Faced with uncertainty leaders, especially ones far away in head offices, respond with increased control: alignment is sought, standards are mandated, discretionary spending slashed, and variation from pre-planned budget must be explained. The result - too often - is an organisation in the periphery that is more brittle and clumsy; unable to respond as fast as rivals to emerging opportunities, harming its capacity to survive and thrive in challenging times.
Despite having 21st century tools, management mindsets are stuck in the 20th century. Economies of scale and scope, effectiveness through efficiency, and survival of the fittest dominate. But even a cursory glance at any ecosystem (a natural or manmade one - like an economy) shows that it’s not the fittest that prosper but the ones best able to adapt to local conditions. This explains why giant tortoises have prospered for millions of years (an ability to adapt to a changing environment - not because they are a master race) or why Nokia and RIM didn’t, despite being market leaders.
Centralised decision-making - the 'head office head lock' - makes succeeding on the front line harder
For a century management thinking has been shaped by the metaphor of ‘the organisation as machine’ with the fastest and most efficient best placed to succeed. Aspirational targets are imposed, performance tolerances (KPIs) established, processes re-engineered for optimisation, and the people (the cogs) aligned. But when driving a speed boat in a storm the sea usually wins. Reaching safe harbour requires a ship for all seasons, but this would be a major feat of engineering - and prohibitively expensive in this climate. Yet there is a natural, cheaper alternative.
An organisation, like any organic group (e.g. a bee hive, a human brain, a stock market, the global economy) is a complex adaptive system (CAS). This means it has an inbuilt capacity to adapt intelligently to change at high speed (think about brain functionality, or sudden shifts in stock prices in response to good/bad news). It’s change management without the coercion and resistance.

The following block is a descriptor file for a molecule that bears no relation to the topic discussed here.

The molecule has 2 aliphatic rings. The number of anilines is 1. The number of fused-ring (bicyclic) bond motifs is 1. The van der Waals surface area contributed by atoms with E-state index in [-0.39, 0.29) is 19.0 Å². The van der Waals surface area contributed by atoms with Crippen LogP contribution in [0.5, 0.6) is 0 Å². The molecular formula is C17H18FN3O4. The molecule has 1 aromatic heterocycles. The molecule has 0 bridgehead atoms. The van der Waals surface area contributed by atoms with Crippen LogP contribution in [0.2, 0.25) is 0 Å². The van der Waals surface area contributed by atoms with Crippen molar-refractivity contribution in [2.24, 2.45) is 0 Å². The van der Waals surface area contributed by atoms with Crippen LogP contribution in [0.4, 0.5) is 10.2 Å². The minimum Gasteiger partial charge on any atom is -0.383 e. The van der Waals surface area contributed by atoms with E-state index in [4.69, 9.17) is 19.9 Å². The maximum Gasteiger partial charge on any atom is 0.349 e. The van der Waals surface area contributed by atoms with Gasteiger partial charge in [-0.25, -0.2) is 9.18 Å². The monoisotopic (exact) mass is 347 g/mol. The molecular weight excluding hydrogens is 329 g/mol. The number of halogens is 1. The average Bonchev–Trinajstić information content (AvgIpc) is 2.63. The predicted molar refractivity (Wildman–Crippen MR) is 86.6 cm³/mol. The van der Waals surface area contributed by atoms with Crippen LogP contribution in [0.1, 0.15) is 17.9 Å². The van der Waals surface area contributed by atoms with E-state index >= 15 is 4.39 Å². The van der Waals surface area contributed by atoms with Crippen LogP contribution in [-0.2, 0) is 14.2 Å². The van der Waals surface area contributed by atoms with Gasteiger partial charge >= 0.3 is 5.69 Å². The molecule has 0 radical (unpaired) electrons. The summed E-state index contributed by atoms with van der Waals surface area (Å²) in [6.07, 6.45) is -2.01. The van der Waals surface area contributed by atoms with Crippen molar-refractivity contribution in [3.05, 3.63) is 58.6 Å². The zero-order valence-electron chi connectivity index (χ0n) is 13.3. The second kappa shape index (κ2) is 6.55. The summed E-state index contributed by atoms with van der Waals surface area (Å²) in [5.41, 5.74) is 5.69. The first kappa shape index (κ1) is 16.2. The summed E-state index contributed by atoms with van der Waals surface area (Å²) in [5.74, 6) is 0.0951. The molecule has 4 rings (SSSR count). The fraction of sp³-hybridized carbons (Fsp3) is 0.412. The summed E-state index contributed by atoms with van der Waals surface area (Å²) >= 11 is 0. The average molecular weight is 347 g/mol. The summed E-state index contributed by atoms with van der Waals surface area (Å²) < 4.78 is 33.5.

A CAS is best understood in three parts (see the picture above):
The major insight here is that increased organisational variation (loosely-coupled alignment) improves the range of locally appropriate options leaders can select from to respond to unpredictable circumstances
Like human consciousness, each organisation has it’s own higher system (it’s culture, or health) that enables it to rapidly and appropriately respond to local circumstances. And just as attempts to re-engineer a brain would destroy its consciousness, head office attempts to engineer local organisational capacity from afar risks retarding local capability to better adapt to local circumstances than rivals - something needed now more than ever.
It’s time to stop engineering organisations and start cultivating them instead.
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